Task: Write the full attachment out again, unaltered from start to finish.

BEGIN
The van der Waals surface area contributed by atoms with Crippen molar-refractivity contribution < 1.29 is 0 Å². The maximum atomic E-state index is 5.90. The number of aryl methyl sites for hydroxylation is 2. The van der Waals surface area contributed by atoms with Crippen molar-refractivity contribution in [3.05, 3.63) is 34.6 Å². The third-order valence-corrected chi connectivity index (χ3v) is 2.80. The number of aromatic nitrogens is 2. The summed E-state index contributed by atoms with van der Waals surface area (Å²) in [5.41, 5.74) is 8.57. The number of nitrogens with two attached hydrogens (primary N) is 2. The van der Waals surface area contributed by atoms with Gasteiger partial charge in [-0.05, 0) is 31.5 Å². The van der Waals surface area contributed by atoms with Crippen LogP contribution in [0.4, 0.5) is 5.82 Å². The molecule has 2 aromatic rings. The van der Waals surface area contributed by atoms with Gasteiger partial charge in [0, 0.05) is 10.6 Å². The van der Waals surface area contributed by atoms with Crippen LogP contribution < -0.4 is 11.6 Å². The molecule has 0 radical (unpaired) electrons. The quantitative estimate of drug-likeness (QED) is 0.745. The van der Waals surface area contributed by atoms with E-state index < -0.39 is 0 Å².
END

The van der Waals surface area contributed by atoms with Crippen molar-refractivity contribution < 1.29 is 0 Å². The maximum atomic E-state index is 5.90. The number of aryl methyl sites for hydroxylation is 2. The van der Waals surface area contributed by atoms with Crippen molar-refractivity contribution in [3.05, 3.63) is 34.6 Å². The third-order valence-corrected chi connectivity index (χ3v) is 2.80. The number of aromatic nitrogens is 2. The summed E-state index contributed by atoms with van der Waals surface area (Å²) in [5.41, 5.74) is 8.57. The number of nitrogens with two attached hydrogens (primary N) is 2. The van der Waals surface area contributed by atoms with Gasteiger partial charge in [-0.05, 0) is 31.5 Å². The van der Waals surface area contributed by atoms with Crippen LogP contribution in [0.4, 0.5) is 5.82 Å². The molecule has 2 aromatic rings. The van der Waals surface area contributed by atoms with Gasteiger partial charge in [0, 0.05) is 10.6 Å². The van der Waals surface area contributed by atoms with Crippen LogP contribution < -0.4 is 11.6 Å². The molecule has 0 radical (unpaired) electrons. The quantitative estimate of drug-likeness (QED) is 0.745. The van der Waals surface area contributed by atoms with E-state index < -0.39 is 0 Å².